On May 26, 2017, Illinois Democratic legislators voted to pass two new measures designed to reform workers’ compensation law in the state. The measures were proposed in response to Gov. Bruce Rauner’s demand for cost-cutting workers’ compensation changes to be passed before he will agree to an annual budget. Illinois has been without a budget for two years.
While changes in workers’ compensation law passed in 2011 lowered medical and replacement-wages payments by 20 percent from 2011 to 2015, insurance premiums paid by Illinois employers for workers’ compensation have gone up nearly 15 percent during the same period. Experts have argued that this disparity is largely due to the fact that Illinois does not currently require insurance companies to adopt lower rates, as other states do.
To counteract this trend, Democratic State Rep. Jay Hoffman initiated a measure that would require state Insurance Department-approved rates based on market need. It was also sponsored by State Sen. Kwame Raoul. Another measure, sponsored by State Sen. Daniel Biss and State Rep. Laura Fine, would create a non-profit insurance company, with government oversight, that would compete for policies in an effort to drive down rates. Both bills have passed the House and the Senate and will now be going to Gov. Rauner’s office.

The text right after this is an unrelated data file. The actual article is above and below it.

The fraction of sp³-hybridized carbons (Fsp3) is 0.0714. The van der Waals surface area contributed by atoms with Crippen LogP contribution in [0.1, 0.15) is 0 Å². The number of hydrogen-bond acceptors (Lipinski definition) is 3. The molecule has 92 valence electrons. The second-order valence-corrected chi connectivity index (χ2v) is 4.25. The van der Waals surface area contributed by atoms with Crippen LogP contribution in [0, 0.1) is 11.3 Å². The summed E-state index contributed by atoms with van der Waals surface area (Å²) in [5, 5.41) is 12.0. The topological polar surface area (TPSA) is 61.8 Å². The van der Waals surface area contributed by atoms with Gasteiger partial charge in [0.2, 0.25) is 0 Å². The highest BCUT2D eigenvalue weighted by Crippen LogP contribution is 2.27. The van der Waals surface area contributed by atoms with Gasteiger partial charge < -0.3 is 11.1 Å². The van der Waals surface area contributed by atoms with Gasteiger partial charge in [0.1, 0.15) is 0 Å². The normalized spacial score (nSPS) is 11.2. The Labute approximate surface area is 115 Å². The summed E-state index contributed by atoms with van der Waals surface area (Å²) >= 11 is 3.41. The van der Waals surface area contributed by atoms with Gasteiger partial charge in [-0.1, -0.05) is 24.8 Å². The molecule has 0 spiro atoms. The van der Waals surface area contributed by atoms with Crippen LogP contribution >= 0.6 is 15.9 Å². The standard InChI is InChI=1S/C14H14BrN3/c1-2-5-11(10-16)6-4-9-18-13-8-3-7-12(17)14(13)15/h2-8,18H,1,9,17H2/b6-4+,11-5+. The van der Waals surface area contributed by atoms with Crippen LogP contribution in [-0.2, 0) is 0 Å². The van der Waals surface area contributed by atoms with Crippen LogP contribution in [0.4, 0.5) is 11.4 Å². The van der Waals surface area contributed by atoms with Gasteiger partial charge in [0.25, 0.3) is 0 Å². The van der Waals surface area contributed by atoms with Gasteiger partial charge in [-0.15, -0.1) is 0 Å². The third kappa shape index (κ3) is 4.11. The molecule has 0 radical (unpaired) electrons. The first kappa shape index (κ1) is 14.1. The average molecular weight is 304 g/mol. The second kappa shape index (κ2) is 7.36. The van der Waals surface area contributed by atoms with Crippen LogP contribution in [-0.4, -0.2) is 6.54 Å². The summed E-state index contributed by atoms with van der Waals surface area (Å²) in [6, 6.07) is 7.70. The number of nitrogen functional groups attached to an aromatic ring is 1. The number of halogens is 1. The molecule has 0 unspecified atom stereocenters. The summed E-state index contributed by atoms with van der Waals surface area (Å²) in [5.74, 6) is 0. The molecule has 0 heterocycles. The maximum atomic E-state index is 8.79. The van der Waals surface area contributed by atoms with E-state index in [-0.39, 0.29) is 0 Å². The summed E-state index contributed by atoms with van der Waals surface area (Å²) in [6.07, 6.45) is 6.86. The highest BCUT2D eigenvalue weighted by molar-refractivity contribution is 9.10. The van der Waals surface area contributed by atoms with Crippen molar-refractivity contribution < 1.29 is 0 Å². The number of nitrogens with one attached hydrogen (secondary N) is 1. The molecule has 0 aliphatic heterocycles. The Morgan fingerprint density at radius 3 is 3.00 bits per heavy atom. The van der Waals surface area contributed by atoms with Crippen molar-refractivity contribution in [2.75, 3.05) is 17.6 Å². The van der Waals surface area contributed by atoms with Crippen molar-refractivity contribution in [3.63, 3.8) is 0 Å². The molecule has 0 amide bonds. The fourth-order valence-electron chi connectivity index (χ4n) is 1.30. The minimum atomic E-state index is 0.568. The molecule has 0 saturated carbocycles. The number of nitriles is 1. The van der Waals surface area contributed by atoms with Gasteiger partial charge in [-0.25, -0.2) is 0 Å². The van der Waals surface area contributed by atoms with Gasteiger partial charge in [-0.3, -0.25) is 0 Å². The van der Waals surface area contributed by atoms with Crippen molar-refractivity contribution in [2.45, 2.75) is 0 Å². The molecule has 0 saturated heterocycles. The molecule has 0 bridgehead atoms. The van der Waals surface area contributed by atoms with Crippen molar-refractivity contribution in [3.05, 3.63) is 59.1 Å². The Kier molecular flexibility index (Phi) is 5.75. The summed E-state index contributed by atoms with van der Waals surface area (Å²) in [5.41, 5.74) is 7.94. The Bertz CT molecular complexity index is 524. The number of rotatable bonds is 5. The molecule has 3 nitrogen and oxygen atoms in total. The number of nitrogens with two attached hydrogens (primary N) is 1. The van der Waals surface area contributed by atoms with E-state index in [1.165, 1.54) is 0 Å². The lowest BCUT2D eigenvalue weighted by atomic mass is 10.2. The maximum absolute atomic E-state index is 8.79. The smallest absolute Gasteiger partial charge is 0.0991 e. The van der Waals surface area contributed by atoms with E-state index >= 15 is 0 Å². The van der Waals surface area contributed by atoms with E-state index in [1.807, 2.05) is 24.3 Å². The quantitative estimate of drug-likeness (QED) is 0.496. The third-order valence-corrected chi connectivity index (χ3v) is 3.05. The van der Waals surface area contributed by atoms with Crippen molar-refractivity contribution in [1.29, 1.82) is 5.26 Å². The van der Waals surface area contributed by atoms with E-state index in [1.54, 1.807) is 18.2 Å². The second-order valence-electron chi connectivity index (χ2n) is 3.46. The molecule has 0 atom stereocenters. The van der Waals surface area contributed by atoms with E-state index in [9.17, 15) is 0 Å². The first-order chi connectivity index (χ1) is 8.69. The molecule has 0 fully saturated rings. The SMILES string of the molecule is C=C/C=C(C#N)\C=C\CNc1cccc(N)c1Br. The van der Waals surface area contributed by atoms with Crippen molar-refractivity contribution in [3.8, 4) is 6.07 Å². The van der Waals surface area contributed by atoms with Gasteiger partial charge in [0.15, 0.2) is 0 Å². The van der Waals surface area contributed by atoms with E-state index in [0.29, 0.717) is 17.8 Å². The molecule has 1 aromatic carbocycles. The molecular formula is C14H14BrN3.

Senate Republicans derided the legislation as a “delay” and not “reform,” while the Illinois Manufacturers’ Association issued a statement opposing it.
Republicans have advocated for workers’ compensation arbitration that solely considers American Medical Association (AMA) guidelines for “impairment.” Under the current system, arbitrators may also consider a worker’s occupation, future earning capacity, and age, among other factors. Democratic Senate Pres. John Cullerton, however, has argued that using only AMA guidelines would be inadequate. For example, by employing that criterion, both a concert pianist and a bus driver would be entitled to the same award for the loss of a finger, even though it would impact their livelihoods to different degrees.
Republicans have also proposed a list outlining eligible prescription drugs, a change that allows a company or its worker to forgo injury measures, and a measure to speed the process for first responders.